The bare walls of wards at Glasgow’s flagship hospital have been brightened up after elderly patients compared the décor to “a prison”.

The frail patients at Queen Elizabeth University Hospital (QEUH) said they wanted to see pictures of castles, lochs and mountains as part of a survey.

And they said they had had enough of white walls and boring corridors in the elderly medicine ward areas – with one comment comparing the decor to a prison.

READ MORE: Union blames CUTS to cleansing services on Glasgow City Council's agency spend

And following the concerns they have now got their wishes. The elderly medicine ward areas now boast uplifting photographs of nature including mountains and scenes along the Clyde.

Patients had also complained about white clocks hanging on the white walls, and these have now been swapped for yellow clocks.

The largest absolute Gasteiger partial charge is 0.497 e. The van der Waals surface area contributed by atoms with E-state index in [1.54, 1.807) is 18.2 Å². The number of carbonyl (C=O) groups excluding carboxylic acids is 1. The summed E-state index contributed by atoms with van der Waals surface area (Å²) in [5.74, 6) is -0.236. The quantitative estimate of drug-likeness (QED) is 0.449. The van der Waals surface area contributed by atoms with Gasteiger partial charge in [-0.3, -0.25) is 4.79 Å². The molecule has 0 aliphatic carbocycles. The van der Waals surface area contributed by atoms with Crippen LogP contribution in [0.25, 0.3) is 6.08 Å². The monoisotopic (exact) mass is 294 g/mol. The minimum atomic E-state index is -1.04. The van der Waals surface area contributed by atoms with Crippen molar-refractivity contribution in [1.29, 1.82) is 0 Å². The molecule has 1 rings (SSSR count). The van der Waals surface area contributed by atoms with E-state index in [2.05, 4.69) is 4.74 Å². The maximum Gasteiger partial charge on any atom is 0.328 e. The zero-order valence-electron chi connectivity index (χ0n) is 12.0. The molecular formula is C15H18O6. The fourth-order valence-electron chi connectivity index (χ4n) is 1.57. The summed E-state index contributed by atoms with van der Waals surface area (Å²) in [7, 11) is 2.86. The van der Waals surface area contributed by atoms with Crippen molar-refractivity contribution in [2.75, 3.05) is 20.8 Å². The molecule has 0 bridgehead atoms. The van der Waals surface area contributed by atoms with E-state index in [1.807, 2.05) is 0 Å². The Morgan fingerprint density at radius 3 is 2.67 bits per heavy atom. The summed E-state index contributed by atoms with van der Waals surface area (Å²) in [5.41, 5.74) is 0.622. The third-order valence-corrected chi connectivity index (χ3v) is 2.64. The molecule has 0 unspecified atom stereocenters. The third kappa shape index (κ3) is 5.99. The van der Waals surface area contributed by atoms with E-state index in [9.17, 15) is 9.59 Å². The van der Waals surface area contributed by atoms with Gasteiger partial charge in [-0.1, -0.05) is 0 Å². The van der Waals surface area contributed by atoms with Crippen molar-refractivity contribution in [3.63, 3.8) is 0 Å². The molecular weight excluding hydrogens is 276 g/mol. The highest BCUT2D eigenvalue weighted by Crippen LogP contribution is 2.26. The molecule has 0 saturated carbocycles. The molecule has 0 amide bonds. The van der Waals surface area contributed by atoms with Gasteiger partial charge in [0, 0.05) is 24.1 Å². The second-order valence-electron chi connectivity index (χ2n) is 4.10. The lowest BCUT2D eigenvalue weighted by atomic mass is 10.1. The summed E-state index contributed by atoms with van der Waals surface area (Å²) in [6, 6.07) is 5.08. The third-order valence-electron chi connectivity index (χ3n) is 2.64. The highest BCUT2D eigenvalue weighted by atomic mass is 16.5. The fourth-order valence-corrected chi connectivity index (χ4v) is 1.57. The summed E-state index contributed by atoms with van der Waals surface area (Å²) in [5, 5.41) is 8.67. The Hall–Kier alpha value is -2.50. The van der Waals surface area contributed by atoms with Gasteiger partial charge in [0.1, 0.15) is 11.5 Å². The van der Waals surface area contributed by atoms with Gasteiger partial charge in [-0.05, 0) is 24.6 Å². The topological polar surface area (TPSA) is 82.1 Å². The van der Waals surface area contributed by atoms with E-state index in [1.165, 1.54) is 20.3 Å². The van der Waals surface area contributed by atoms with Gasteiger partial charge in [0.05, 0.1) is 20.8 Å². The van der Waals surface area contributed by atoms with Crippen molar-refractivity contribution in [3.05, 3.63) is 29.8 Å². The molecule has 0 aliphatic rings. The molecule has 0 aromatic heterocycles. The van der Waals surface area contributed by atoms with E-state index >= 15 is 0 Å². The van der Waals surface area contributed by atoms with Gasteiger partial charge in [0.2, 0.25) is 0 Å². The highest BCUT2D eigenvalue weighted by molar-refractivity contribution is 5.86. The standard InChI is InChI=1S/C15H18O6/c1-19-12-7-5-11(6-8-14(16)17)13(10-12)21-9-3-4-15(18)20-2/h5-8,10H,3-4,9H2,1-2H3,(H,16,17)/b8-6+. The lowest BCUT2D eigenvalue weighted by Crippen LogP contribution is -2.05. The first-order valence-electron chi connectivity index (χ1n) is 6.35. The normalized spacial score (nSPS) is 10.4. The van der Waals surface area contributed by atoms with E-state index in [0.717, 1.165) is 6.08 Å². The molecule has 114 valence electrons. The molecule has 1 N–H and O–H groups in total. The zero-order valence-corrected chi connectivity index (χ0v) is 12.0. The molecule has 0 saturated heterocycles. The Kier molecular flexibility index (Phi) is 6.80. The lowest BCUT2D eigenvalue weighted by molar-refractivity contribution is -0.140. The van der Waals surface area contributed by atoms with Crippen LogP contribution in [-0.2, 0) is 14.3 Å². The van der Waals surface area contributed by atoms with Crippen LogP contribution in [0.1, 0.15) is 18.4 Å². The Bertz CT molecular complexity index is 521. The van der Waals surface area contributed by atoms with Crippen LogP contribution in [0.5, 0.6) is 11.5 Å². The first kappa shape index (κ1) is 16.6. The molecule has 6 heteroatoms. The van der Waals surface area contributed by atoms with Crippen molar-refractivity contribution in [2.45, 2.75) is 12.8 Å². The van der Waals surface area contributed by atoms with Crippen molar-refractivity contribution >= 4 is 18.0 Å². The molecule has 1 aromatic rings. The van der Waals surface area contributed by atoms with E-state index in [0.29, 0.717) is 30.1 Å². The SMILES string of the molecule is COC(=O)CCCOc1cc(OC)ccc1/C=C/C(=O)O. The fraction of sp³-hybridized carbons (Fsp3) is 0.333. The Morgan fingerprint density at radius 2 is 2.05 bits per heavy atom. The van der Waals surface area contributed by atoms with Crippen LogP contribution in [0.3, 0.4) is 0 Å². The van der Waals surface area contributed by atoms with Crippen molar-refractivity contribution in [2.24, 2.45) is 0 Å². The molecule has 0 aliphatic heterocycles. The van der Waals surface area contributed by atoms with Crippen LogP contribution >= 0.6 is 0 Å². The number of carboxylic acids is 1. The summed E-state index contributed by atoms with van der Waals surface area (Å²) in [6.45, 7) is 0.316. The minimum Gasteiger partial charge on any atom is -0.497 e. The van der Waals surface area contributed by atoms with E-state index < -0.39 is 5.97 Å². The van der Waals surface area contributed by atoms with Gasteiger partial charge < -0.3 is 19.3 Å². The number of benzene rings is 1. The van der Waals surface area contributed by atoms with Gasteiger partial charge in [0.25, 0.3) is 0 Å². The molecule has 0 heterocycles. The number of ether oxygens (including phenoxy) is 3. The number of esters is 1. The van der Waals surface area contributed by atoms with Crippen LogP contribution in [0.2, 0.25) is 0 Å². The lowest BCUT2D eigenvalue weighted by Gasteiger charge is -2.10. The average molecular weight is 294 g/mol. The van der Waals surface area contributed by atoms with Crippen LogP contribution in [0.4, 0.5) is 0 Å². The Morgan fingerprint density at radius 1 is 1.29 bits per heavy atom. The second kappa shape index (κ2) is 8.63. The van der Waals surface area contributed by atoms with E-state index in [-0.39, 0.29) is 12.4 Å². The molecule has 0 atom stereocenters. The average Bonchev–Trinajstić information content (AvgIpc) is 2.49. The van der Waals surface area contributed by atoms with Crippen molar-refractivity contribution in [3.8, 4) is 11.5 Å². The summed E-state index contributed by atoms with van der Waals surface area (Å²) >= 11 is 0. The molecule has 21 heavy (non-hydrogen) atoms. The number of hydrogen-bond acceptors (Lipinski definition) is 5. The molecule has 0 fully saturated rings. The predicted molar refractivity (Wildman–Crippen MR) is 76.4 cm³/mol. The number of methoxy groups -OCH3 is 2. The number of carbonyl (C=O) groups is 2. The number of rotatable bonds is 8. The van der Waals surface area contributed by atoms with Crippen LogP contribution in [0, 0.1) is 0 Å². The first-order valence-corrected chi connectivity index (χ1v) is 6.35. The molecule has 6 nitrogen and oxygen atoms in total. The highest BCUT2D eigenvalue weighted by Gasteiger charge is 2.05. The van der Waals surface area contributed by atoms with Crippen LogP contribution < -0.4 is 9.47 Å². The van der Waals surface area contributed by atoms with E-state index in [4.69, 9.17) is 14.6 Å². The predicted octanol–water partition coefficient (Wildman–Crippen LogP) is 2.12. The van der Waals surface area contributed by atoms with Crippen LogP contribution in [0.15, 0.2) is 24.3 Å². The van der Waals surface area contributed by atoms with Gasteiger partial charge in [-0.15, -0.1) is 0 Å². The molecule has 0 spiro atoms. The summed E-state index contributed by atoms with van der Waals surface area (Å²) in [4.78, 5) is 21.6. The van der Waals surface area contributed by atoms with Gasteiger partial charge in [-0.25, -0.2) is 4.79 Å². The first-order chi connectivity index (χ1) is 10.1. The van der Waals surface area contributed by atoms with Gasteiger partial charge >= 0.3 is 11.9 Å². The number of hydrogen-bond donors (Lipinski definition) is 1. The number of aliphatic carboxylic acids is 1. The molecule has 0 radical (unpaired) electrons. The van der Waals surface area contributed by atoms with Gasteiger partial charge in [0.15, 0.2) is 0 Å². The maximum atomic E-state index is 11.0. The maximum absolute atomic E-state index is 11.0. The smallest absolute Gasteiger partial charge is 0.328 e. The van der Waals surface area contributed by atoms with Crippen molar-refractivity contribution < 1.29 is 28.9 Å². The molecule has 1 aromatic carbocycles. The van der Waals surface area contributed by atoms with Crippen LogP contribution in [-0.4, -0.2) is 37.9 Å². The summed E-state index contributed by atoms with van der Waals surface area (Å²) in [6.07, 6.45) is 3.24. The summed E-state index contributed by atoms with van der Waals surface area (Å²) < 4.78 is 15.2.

READ MORE: Glasgow-wide 20mph speed limit in bid to end to road deaths plans

Lara Mitchell, consultant in medicine for the elderly at the QEUH, said: “Feedback from the patients about the care they received was heart-warming. They continually commented about the care and compassion they received and how busy and wonderful the nurses were.

“But what came across loud and clear was the environment could be improved.”

Ms Mitchell said comments included: ‘Is this a prison?’ and ‘bare long corridors.’ Amateur photographer and nurse Victoria Redpath kindly supplied the pictures.

Now there are images in every room with scenes going through the seasons. And there are memory boards featuring famous actors and other stars.

Ms Mitchell said: “The pictures have evoked positive memories for 95 per cent of the patients and made the room feel more homely.”

A presentation was made to the recent NHS Greater Glasgow and Clyde board meeting about the popular move.

The project involved 80 members of staff, 172 patients and three experts gave advice.

Executive nurse director at NHS Greater Glasgow and Clyde Margaret McGuire said the survey was about listening to patients in a “focused way.” Ms McGuire said asking specific questions was important and the initiative was focused on the environment.